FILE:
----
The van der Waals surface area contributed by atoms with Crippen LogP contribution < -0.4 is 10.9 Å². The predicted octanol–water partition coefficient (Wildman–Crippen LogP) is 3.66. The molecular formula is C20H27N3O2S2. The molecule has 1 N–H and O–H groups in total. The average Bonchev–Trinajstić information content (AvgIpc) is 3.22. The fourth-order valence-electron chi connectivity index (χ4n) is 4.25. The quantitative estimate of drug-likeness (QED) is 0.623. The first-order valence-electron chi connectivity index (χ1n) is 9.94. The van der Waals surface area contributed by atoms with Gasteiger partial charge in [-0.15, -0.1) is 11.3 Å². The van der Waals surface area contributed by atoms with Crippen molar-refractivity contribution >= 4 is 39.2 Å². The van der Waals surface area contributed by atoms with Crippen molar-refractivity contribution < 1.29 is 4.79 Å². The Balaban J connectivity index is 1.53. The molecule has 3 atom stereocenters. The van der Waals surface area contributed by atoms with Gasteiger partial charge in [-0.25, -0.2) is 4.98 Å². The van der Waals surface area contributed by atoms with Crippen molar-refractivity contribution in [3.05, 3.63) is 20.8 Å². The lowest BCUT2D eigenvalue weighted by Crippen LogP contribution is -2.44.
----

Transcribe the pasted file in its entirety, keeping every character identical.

The van der Waals surface area contributed by atoms with Crippen LogP contribution < -0.4 is 10.9 Å². The predicted octanol–water partition coefficient (Wildman–Crippen LogP) is 3.66. The molecular formula is C20H27N3O2S2. The molecule has 1 N–H and O–H groups in total. The average Bonchev–Trinajstić information content (AvgIpc) is 3.22. The fourth-order valence-electron chi connectivity index (χ4n) is 4.25. The quantitative estimate of drug-likeness (QED) is 0.623. The first-order valence-electron chi connectivity index (χ1n) is 9.94. The van der Waals surface area contributed by atoms with Gasteiger partial charge in [-0.15, -0.1) is 11.3 Å². The van der Waals surface area contributed by atoms with Crippen molar-refractivity contribution >= 4 is 39.2 Å². The van der Waals surface area contributed by atoms with Crippen molar-refractivity contribution < 1.29 is 4.79 Å². The Balaban J connectivity index is 1.53. The molecule has 3 atom stereocenters. The van der Waals surface area contributed by atoms with Gasteiger partial charge in [-0.25, -0.2) is 4.98 Å². The van der Waals surface area contributed by atoms with Crippen molar-refractivity contribution in [3.05, 3.63) is 20.8 Å². The lowest BCUT2D eigenvalue weighted by Crippen LogP contribution is -2.44.